Anti-Racist Dance Practices

Workshop with Royona Mitra, Cristina Fernandes Rosa, Arabella Stanger and Simon Ellis
Sun 15 Sep 2019 | 10am–5pm

This workshop explores racism in contemporary dance. It will be built around the large body of work by artists and scholars of colour who centre Black, Brown and Indigenous perspectives in their anti-racist work. The day will include activities, discussions and reflections to grapple with complex issues about the role of dance in racism, white supremacy, solidarity and justice.

The workshop will be facilitated by Royona Mitra, Cristina Fernandes Rosa, Arabella Stanger and Simon Ellis. We don’t pretend to have answers but we do want to listen and engage in a shared (and likely messy) conversation.

This workshop is a live research process and details will be announced later in the year.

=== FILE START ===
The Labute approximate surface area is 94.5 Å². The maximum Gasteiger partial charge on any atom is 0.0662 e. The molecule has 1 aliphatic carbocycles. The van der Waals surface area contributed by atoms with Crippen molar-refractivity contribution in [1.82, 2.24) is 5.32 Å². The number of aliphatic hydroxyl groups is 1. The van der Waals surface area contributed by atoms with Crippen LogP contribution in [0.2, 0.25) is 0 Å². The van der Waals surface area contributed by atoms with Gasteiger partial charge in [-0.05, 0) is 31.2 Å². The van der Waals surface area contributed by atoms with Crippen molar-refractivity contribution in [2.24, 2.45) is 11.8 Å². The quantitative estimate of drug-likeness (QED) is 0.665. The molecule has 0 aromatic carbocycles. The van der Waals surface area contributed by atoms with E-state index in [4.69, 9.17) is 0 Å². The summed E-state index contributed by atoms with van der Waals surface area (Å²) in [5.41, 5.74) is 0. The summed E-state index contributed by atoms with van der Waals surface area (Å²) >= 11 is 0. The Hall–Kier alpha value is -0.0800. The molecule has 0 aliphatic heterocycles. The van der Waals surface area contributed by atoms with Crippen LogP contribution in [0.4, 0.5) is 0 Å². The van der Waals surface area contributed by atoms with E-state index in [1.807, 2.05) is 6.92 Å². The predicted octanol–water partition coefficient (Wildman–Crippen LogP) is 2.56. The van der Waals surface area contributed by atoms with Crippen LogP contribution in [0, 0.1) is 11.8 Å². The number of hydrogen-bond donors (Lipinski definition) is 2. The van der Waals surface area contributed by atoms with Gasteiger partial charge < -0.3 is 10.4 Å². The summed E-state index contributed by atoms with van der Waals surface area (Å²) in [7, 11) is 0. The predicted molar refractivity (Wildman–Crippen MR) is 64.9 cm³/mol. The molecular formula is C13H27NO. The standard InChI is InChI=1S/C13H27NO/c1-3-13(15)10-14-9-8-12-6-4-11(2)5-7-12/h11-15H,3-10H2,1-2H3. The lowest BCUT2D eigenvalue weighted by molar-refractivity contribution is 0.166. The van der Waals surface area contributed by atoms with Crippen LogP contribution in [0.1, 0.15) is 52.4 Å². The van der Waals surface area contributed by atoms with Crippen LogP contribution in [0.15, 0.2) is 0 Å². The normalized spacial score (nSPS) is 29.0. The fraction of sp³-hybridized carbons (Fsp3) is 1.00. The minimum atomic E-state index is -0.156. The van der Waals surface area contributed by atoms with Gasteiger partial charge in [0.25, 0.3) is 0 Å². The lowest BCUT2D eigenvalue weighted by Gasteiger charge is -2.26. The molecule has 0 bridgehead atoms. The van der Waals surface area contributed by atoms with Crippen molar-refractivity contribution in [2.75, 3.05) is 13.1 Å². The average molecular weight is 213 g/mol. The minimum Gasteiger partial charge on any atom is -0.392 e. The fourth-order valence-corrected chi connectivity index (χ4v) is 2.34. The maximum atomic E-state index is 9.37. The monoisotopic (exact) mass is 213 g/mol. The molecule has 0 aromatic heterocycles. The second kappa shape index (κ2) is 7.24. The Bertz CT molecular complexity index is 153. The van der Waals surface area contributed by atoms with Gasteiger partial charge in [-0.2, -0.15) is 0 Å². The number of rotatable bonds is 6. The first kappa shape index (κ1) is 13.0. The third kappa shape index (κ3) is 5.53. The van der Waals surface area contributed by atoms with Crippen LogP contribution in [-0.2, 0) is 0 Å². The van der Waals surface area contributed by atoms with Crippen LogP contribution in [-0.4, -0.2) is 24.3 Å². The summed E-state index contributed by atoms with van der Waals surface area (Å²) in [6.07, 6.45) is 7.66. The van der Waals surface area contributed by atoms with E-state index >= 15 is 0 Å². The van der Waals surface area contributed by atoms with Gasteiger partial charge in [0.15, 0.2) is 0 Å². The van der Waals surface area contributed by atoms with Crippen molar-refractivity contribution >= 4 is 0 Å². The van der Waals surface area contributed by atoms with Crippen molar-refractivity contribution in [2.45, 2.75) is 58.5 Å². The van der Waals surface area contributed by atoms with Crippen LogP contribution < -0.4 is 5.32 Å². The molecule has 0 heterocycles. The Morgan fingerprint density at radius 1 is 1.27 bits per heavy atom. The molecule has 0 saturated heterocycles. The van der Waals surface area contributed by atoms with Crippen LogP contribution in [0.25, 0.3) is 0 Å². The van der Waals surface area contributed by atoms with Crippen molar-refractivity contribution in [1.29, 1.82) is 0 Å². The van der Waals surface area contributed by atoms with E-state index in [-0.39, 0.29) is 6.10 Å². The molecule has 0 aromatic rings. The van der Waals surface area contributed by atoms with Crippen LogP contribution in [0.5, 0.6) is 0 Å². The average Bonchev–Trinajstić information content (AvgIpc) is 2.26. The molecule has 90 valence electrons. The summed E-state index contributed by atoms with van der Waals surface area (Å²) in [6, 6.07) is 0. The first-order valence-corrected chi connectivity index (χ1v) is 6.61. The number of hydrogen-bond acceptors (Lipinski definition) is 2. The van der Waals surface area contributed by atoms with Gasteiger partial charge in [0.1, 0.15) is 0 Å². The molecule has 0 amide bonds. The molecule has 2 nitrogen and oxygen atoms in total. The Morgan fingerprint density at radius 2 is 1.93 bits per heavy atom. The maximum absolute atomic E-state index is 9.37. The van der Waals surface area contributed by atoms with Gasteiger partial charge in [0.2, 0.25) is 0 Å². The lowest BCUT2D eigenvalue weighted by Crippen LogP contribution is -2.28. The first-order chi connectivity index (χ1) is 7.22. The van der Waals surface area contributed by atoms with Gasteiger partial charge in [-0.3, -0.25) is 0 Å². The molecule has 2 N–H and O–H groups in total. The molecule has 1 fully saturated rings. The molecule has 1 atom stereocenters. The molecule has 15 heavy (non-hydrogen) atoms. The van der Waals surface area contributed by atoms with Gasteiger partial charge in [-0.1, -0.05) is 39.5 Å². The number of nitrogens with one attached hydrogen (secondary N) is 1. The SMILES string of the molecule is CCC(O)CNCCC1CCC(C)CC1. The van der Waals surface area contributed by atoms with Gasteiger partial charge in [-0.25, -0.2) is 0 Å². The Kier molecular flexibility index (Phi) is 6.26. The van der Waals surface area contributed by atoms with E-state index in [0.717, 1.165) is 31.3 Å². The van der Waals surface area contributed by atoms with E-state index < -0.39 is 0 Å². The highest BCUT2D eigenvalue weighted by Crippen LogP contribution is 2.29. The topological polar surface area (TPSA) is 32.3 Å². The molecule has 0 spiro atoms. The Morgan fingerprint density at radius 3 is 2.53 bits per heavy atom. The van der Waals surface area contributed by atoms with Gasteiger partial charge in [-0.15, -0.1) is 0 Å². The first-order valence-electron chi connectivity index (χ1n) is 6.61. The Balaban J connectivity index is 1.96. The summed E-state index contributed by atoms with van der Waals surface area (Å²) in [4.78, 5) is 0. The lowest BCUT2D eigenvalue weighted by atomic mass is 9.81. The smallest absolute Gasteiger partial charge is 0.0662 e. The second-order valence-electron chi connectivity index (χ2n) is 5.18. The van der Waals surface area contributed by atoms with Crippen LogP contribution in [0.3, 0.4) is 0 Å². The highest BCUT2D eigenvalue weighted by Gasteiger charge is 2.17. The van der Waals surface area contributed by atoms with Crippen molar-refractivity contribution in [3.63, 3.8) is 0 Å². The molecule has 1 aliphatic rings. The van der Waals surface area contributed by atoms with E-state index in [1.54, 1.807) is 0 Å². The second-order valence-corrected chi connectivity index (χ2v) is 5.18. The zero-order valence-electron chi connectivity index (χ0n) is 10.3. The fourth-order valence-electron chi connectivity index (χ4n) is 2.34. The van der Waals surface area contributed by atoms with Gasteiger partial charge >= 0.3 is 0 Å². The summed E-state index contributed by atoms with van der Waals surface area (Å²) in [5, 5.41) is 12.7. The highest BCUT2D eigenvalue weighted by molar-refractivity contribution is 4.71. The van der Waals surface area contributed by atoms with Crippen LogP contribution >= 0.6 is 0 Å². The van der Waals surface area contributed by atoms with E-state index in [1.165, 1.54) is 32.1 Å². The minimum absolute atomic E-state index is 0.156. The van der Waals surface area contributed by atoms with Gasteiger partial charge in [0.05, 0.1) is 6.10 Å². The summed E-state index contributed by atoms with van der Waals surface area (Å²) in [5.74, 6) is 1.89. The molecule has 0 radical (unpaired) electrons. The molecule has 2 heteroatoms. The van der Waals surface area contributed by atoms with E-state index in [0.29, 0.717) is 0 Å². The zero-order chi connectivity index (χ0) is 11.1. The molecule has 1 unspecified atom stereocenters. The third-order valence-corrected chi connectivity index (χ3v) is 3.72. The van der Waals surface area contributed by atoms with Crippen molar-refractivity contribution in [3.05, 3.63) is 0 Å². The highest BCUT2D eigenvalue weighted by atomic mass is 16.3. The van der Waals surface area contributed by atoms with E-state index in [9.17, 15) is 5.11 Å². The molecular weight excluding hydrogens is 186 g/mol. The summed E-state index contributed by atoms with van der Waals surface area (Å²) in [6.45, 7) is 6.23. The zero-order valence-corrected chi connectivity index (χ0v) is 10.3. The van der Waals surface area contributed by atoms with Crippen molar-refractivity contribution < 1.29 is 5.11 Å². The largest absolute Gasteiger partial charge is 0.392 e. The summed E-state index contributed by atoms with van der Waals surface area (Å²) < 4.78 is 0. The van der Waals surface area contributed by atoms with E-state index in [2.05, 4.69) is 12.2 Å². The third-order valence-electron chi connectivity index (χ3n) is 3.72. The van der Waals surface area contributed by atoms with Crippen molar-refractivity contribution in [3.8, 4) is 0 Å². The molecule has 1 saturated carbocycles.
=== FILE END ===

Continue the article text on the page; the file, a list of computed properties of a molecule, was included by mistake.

Funded by The British Academy
FREE |Booking essential
Lunch will be provided

Biographies

Royona Mitra is an educator and researcher committed to seeking social justice in and through dance practices. She works at Brunel University London and works to undo racism in dance in both the academy and the industry.

Cristina Fernandes Rosa is a Senior Lecturer at the University of Roehampton’s Department of Dance. She in interested in the relationships between embodiment, cognition, and knowledge production in the global context. Her current research investigates projects that intertwine non-Western movement practices (i.e. capoeira, yoga, butoh, meditation, etc) with the concept of sustainability: the care of self; the care of others; the care of environments; and the care of knowledges and ways of knowing.

Arabella Stanger is a teacher and researcher who works at the University of Sussex. She is interested in the relationships between dance and racism, and in exploring performance in both artistic and activist settings.

Simon Ellis is a choreographer and dancer who works at the Centre for Dance Research, Coventry University. He is interested in the limits and possibilities of collaboration in choreographic processes, and in understanding experiences of power through choreographic practice. www.skellis.info